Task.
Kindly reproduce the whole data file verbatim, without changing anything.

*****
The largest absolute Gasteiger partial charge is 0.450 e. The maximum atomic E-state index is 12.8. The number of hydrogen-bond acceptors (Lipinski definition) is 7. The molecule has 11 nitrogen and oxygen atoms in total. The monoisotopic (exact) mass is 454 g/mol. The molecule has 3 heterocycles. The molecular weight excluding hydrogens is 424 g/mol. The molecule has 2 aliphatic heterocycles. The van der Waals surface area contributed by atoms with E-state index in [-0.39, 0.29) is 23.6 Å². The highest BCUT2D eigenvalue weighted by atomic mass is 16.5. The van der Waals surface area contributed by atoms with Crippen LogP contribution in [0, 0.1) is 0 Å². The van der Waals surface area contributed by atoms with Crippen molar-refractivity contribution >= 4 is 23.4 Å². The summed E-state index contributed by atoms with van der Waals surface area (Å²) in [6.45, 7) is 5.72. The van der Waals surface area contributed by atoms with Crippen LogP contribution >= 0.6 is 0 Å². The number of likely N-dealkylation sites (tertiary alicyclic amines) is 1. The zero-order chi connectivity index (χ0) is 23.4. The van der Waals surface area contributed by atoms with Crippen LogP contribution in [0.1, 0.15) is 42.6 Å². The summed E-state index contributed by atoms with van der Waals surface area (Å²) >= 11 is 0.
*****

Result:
The largest absolute Gasteiger partial charge is 0.450 e. The maximum atomic E-state index is 12.8. The number of hydrogen-bond acceptors (Lipinski definition) is 7. The molecule has 11 nitrogen and oxygen atoms in total. The monoisotopic (exact) mass is 454 g/mol. The molecule has 3 heterocycles. The molecular weight excluding hydrogens is 424 g/mol. The molecule has 2 aliphatic heterocycles. The van der Waals surface area contributed by atoms with E-state index in [-0.39, 0.29) is 23.6 Å². The highest BCUT2D eigenvalue weighted by atomic mass is 16.5. The van der Waals surface area contributed by atoms with Crippen LogP contribution in [0, 0.1) is 0 Å². The van der Waals surface area contributed by atoms with Crippen molar-refractivity contribution >= 4 is 23.4 Å². The summed E-state index contributed by atoms with van der Waals surface area (Å²) in [6.45, 7) is 5.72. The van der Waals surface area contributed by atoms with Crippen LogP contribution >= 0.6 is 0 Å². The number of likely N-dealkylation sites (tertiary alicyclic amines) is 1. The zero-order chi connectivity index (χ0) is 23.4. The van der Waals surface area contributed by atoms with Crippen LogP contribution in [0.1, 0.15) is 42.6 Å². The summed E-state index contributed by atoms with van der Waals surface area (Å²) >= 11 is 0.